Eye on Obesity Treatment
When a person loads up their plate with many good foods, only to waste half of it because they’re full, we say “his eyes are bigger than his stomach.” Unfortunately, though, some folks like certain foods so much that they’ll clean their plate, then go for second helpings, even if they really don’t need the extra calories. While many people who overeat feel bad about doing so afterwards, they may lack sufficient willpower to control their portions and food choices during mealtime.
Why is this? Some researchers believe that dopamine, a hormone that’s associated with both addiction and pleasure, plays a role in why we overeat certain foods. According to a recent article at NationalGeographic.com, it’s been difficult to prove the connection between dopamine and overeating because the commonly used measurement tools (such as spinal taps) are either risky to use, expensive, or both.
However, researchers recently decided to try using electroretinography (ERG), an ophthalmological procedure for examining the retina, to detect dopamine levels in test subjects. The researchers chose ERG because there are dopamine receptors in the retina: Once activated, the researchers would be able to see the activation using the ERG.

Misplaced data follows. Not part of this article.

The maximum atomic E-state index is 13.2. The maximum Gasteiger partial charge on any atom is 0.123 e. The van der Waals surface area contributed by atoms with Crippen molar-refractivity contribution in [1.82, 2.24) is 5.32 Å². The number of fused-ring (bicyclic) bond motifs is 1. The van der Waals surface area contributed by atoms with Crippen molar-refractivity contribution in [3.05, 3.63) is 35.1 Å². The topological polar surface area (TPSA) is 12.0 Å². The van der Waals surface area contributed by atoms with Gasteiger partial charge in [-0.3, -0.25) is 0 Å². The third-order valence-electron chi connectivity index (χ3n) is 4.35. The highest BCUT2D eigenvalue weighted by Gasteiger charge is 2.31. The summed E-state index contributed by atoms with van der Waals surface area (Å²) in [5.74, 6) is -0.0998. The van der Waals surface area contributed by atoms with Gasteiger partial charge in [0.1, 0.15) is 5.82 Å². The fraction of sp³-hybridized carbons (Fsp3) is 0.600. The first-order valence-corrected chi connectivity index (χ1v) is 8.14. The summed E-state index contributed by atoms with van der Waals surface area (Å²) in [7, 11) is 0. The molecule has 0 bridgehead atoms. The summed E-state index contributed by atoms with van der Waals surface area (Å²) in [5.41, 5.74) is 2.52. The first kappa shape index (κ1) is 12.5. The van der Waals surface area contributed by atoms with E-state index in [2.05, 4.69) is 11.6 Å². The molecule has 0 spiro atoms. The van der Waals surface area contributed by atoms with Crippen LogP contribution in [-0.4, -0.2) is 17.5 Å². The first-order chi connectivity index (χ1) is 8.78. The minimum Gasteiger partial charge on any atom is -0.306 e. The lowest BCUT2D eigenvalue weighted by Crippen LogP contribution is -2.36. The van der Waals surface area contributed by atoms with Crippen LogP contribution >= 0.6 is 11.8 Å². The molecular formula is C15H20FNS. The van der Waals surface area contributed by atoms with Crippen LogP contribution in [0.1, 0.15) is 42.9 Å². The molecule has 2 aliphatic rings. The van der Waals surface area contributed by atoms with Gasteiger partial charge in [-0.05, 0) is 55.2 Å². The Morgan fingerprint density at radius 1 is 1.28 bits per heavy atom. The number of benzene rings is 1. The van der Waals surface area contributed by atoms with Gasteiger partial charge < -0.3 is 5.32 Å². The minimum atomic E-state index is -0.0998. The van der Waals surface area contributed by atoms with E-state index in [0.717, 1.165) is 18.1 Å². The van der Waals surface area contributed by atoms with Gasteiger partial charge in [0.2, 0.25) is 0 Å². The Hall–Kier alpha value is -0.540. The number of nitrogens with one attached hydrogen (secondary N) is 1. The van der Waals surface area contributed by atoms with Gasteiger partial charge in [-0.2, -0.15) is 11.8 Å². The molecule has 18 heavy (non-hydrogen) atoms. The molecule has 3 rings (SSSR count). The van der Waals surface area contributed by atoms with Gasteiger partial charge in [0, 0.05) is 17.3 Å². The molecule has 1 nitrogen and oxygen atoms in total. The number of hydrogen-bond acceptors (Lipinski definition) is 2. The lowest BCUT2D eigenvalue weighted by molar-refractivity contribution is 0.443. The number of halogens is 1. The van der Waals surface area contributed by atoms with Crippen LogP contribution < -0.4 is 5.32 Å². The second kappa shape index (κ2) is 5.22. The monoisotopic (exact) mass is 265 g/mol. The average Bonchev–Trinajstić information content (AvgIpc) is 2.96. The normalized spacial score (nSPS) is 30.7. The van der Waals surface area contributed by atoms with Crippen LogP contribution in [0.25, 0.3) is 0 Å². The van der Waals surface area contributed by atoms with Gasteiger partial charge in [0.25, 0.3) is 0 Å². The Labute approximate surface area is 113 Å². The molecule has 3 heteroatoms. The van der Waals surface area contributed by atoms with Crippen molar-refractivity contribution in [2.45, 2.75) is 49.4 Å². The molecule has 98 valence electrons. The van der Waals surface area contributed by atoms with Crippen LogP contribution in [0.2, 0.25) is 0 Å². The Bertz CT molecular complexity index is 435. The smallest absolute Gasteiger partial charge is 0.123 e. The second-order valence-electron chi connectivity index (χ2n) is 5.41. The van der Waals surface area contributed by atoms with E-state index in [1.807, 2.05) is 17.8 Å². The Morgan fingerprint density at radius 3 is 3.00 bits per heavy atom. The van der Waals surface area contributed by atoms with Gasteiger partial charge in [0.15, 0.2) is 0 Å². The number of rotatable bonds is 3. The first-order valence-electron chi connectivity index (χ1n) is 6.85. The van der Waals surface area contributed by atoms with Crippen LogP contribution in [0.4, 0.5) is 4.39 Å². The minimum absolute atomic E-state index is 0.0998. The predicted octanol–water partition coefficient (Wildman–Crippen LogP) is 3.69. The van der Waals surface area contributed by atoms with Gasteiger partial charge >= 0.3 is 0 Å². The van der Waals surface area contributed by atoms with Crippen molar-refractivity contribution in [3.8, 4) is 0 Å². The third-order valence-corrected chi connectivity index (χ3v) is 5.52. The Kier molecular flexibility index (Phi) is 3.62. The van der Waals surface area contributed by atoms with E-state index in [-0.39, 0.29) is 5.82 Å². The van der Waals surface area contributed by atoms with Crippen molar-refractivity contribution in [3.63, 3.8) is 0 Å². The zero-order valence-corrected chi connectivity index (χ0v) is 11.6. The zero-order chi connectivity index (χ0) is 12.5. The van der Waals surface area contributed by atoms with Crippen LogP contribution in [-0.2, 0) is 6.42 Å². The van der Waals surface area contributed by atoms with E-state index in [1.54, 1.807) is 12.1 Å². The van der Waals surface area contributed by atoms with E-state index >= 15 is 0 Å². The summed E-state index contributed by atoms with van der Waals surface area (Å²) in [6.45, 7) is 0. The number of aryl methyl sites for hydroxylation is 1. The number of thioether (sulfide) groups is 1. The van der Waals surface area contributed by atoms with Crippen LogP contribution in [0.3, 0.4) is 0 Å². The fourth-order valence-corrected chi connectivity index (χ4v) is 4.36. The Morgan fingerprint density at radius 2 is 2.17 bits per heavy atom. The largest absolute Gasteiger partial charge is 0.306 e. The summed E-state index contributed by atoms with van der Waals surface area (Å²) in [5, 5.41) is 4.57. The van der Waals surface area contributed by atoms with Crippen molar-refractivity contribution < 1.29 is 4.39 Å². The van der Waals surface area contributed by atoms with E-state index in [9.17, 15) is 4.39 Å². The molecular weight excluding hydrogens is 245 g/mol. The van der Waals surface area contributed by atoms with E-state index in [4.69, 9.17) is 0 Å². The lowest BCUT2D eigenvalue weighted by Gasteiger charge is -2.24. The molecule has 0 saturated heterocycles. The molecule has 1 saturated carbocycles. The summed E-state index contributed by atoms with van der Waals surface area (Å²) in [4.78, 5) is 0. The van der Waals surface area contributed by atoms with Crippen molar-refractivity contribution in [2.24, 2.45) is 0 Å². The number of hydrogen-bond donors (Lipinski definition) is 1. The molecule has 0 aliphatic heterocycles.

Test subjects were given either water, chocolate brownies, or Ritalin, a stimulant drug that increases dopamine levels. Test subjects who drank water showed no change in dopamine levels, while brownie-eaters and Ritalin-takers showed similar activity in their retinas.
National Geographic reports that this data is exciting for obesity researchers, as it might be an effective tool for determining “trigger foods” for obesity patients. If a person who struggles with their weight regularly, but unconsciously, chooses foods that trigger strong dopamine surges, they are perhaps doing so because the dopamine makes them feel rewarded . . . even if the foods consumed aren’t healthy. By helping these people understand their trigger foods, health care workers can assist the overweight and obese in learning to avoid foods that they’ll overeat.